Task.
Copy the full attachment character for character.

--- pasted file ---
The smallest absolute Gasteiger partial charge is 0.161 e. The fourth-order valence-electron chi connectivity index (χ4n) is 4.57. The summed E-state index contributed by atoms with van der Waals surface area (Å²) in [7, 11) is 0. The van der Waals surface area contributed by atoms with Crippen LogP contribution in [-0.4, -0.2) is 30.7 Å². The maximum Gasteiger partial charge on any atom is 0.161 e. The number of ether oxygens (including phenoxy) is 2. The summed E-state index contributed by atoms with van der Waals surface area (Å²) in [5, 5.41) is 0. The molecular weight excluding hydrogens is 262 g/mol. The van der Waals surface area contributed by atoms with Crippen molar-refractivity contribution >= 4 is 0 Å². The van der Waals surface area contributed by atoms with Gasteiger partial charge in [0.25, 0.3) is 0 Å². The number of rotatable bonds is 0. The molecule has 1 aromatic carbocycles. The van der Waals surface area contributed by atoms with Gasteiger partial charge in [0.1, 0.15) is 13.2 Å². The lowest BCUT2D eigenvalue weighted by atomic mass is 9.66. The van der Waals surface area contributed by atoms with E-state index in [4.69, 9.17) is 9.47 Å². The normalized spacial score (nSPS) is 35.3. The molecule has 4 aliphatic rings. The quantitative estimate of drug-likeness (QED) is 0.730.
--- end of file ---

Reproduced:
The smallest absolute Gasteiger partial charge is 0.161 e. The fourth-order valence-electron chi connectivity index (χ4n) is 4.57. The summed E-state index contributed by atoms with van der Waals surface area (Å²) in [7, 11) is 0. The van der Waals surface area contributed by atoms with Crippen LogP contribution in [-0.4, -0.2) is 30.7 Å². The maximum Gasteiger partial charge on any atom is 0.161 e. The number of ether oxygens (including phenoxy) is 2. The summed E-state index contributed by atoms with van der Waals surface area (Å²) in [5, 5.41) is 0. The molecular weight excluding hydrogens is 262 g/mol. The van der Waals surface area contributed by atoms with Crippen molar-refractivity contribution >= 4 is 0 Å². The van der Waals surface area contributed by atoms with Gasteiger partial charge in [0.25, 0.3) is 0 Å². The number of rotatable bonds is 0. The molecule has 1 aromatic carbocycles. The van der Waals surface area contributed by atoms with Gasteiger partial charge in [0.1, 0.15) is 13.2 Å². The lowest BCUT2D eigenvalue weighted by atomic mass is 9.66. The van der Waals surface area contributed by atoms with E-state index in [4.69, 9.17) is 9.47 Å². The normalized spacial score (nSPS) is 35.3. The molecule has 4 aliphatic rings. The quantitative estimate of drug-likeness (QED) is 0.730.